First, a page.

I recently was hired as a data scientist. As a new hire, leading the department of Business Intelligence, I am faced with self-posed questions such as, "What do I need to accomplish in the first 5 days?" And, "What should I accomplish in the first month?" And, of course, "How do I develop a long-term plan for transforming the business into a data-driven organization?" To make the problem of determining how I should focus my attention even more complicated, I have a single employee whom I want to groom to understand the algorithms that I am implementing. Also, I have a CEO who only agreed to hire for this position because the CIO, CFO, and COO encouraged him to do so, but he is highly skeptical of what data science can do for the organization; this complicates matters too because it puts on me a pressure to be dazzling right out-of-the-box. 

I have given these questions considerable thought. I am on day 3 of my new job. I have decided to orient myself on the business' data, query tools, and self-service tools, such as QlikView. I have so many ideas, I have difficulty in choosing a single direction in which I should run. I must note that I want to be significantly impactful while minimizing disruptions in the business' daily functions. To that end, I keep thinking, "run a clustering analysis! Discover the patterns and trends in the company's data to begin the model-building process."

What advice would you give a young data scientist on his 4th day on the job (as it is for me, tomorrow)? 

At 5:22am on December 3, 2014, Harvey Summers said…

I thought you might like this site: http://rpsychologist.com/d3/CI/ 

Interpreting Confidence Intervals

an interactive visualization

At 11:29pm on October 31, 2014, Philippe Van Impe said…

Being from Belgium, you are welcome to join our meetup group about data sciences http://www.meetup.com/Brussels-Data-Science-Community-Meetup/

At 12:21pm on September 25, 2014, Christian Block said…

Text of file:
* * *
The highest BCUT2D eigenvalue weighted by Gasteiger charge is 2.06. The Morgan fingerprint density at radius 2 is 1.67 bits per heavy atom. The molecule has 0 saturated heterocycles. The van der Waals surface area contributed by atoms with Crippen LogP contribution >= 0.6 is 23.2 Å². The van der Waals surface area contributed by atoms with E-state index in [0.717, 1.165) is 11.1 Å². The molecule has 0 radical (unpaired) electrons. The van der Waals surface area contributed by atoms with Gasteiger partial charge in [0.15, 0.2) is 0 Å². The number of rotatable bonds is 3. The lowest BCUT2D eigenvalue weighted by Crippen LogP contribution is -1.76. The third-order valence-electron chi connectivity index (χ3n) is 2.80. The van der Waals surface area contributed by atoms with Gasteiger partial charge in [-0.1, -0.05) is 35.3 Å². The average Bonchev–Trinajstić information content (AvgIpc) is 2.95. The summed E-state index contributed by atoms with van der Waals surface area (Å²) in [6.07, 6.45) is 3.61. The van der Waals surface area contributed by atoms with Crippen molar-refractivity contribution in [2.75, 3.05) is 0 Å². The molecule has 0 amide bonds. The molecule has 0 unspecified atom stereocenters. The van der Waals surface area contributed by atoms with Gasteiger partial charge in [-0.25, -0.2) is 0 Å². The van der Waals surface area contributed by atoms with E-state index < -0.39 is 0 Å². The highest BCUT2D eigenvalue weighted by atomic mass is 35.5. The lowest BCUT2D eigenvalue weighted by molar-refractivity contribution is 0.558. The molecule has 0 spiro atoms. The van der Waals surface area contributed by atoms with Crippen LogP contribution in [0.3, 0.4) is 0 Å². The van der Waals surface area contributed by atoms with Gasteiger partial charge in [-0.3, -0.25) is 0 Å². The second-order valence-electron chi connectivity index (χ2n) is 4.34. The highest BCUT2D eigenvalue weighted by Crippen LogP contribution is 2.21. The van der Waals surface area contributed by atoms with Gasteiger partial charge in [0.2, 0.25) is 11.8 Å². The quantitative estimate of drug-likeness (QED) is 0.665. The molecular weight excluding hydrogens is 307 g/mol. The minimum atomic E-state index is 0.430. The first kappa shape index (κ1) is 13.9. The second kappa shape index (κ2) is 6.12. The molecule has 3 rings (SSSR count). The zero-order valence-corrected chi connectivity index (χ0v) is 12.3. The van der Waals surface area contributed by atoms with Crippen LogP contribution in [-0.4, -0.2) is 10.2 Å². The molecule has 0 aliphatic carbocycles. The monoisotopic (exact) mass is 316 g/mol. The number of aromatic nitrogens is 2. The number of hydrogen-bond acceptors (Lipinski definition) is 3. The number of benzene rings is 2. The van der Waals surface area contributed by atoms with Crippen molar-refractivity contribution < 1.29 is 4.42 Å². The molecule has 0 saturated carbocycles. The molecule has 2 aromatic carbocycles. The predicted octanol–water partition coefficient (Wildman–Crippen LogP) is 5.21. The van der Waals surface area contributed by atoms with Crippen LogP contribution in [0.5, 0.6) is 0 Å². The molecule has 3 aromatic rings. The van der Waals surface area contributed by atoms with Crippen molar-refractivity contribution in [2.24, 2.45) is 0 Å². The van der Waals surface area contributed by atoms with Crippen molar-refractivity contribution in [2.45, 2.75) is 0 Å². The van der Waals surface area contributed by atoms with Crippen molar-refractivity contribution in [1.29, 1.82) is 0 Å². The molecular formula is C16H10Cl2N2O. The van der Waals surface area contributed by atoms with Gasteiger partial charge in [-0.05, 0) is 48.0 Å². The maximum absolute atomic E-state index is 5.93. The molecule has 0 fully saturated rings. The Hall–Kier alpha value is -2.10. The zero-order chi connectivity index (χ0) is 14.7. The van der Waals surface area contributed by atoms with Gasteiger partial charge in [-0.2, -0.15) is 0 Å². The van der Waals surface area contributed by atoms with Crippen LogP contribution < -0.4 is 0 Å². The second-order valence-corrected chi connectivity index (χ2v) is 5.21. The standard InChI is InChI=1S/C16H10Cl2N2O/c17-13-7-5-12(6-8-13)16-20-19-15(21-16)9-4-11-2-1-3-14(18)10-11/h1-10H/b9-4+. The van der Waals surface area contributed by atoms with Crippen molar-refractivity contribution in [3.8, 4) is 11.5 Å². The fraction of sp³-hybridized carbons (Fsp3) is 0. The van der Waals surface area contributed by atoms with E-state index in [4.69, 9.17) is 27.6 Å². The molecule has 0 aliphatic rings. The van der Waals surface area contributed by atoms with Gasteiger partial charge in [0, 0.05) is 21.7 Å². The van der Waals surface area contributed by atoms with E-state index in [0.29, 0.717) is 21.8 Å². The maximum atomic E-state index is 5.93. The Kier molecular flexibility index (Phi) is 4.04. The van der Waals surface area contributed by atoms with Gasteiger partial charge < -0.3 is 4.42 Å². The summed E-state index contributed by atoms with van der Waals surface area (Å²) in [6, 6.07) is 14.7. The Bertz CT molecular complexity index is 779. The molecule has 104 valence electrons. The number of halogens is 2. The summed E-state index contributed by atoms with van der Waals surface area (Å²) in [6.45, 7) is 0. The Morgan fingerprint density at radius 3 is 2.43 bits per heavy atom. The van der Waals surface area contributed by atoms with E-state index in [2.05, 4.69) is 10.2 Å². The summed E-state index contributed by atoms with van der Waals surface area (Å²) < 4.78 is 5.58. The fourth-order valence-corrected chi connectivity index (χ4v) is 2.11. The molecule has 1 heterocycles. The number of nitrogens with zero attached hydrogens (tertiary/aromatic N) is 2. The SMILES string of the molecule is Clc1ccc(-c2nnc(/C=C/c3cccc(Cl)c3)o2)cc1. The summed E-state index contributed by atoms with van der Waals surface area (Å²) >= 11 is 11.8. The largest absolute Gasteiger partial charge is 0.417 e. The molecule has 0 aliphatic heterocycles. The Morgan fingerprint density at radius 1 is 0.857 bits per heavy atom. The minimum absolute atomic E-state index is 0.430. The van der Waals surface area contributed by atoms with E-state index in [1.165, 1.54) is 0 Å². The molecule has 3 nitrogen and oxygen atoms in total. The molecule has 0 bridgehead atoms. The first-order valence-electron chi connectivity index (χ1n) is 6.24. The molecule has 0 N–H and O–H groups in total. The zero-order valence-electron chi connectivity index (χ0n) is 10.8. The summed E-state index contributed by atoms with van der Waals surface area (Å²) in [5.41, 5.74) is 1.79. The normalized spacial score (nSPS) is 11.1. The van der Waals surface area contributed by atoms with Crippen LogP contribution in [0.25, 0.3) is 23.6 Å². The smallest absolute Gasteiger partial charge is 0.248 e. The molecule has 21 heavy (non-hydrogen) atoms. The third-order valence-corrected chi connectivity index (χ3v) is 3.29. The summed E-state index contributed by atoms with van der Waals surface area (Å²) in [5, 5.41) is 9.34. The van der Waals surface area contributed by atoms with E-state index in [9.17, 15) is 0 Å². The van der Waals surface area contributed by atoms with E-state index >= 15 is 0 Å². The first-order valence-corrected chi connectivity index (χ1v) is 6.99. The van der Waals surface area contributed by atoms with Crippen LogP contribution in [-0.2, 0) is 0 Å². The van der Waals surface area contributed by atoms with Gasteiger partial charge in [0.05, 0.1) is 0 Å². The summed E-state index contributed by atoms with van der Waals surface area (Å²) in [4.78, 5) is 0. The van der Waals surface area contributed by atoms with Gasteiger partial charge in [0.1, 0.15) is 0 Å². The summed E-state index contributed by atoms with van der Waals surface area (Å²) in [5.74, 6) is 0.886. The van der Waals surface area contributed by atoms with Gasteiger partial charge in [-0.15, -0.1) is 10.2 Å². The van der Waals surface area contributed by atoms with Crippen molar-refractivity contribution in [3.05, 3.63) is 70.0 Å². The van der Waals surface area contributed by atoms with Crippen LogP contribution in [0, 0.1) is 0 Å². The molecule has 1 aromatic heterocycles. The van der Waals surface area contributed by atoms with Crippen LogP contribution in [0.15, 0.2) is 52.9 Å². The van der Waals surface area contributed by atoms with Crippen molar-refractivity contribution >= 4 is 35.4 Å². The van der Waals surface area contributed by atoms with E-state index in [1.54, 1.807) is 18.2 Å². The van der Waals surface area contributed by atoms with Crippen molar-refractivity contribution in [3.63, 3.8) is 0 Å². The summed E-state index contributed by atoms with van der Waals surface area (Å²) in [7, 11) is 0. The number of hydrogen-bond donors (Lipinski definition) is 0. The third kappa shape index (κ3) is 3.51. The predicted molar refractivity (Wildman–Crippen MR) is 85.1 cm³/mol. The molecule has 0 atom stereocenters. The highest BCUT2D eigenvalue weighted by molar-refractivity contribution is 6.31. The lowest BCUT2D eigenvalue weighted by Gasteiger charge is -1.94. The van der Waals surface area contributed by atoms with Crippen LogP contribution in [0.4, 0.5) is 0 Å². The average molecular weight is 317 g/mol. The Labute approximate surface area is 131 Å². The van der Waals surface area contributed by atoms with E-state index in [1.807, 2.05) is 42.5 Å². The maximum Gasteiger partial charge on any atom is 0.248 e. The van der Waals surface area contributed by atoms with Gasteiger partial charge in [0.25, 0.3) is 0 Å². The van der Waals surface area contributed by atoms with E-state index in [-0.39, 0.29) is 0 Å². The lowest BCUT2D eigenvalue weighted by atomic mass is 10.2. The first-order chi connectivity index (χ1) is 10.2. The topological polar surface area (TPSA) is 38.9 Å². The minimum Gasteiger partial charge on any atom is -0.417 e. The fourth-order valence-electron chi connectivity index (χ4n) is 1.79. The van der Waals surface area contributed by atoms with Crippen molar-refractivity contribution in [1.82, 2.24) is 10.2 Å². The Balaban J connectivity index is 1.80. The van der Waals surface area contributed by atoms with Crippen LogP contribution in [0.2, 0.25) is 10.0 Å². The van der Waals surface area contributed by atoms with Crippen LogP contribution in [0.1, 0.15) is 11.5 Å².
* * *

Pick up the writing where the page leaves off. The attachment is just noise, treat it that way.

Hello Vincent, 

I just found DataScienceCentral and wanted to say thank you for putting it together! I'm looking forward to reading through more of the content and checking out your book (which I have ordered).  

Best Regards,

Christian Block

At 6:19am on August 5, 2014, Nasir M. Uddin, Ph.D. said…

Hi Vincent:

This is a great platform to be informed with any latest updates in the field of data science - thank you so much for such a platform.

Regards, Nasir 

Vincent Granville's Videos

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Vincent Granville's Blog

Weekly Digest, May 28

Posted on May 26, 2018 at 8:00am 0 Comments

Monday newsletter published by Data Science Central. Previous editions can be found here.  The contribution flagged with a + is our selection for the picture of the week.

Featured Resources and Technical Contributions

Continue

The First Things you Should Learn as a Data Scientist - Not what you Think

Posted on May 24, 2018 at 1:00pm 0 Comments

The list below is a (non-comprehensive) selection of what I believe should be taught first, in data science classes, based on 30 years of business experience. This is a follow up to my article Why logistic regression should be taught last.

I am not sure whether these topics below are even discussed in data camps or college…

Continue

Thursday News: Logistic Regression, AI, R, NLP, ML, Courses, Books

Posted on May 24, 2018 at 8:00am 0 Comments

Here is our selection of featured articles and resources posted since Monday:

Featured Resources

Continue

From Petabytes to Nanobits, with Application to Blockchain

Posted on May 21, 2018 at 8:00am 0 Comments

It is hard to imagine that some data element could contain less information than a bit (a digit equal to either 0 or 1.) Yet examples are abundant. Indeed, I am wondering if we should create a unit of information called microbit, or nanobit.

The first examples that come to my mind are some irrational numbers such as Pi: it's digits are widely believed to be indistinguishable from pure noise, thus carrying essentially no information. While there is not enough data storage in the…

Continue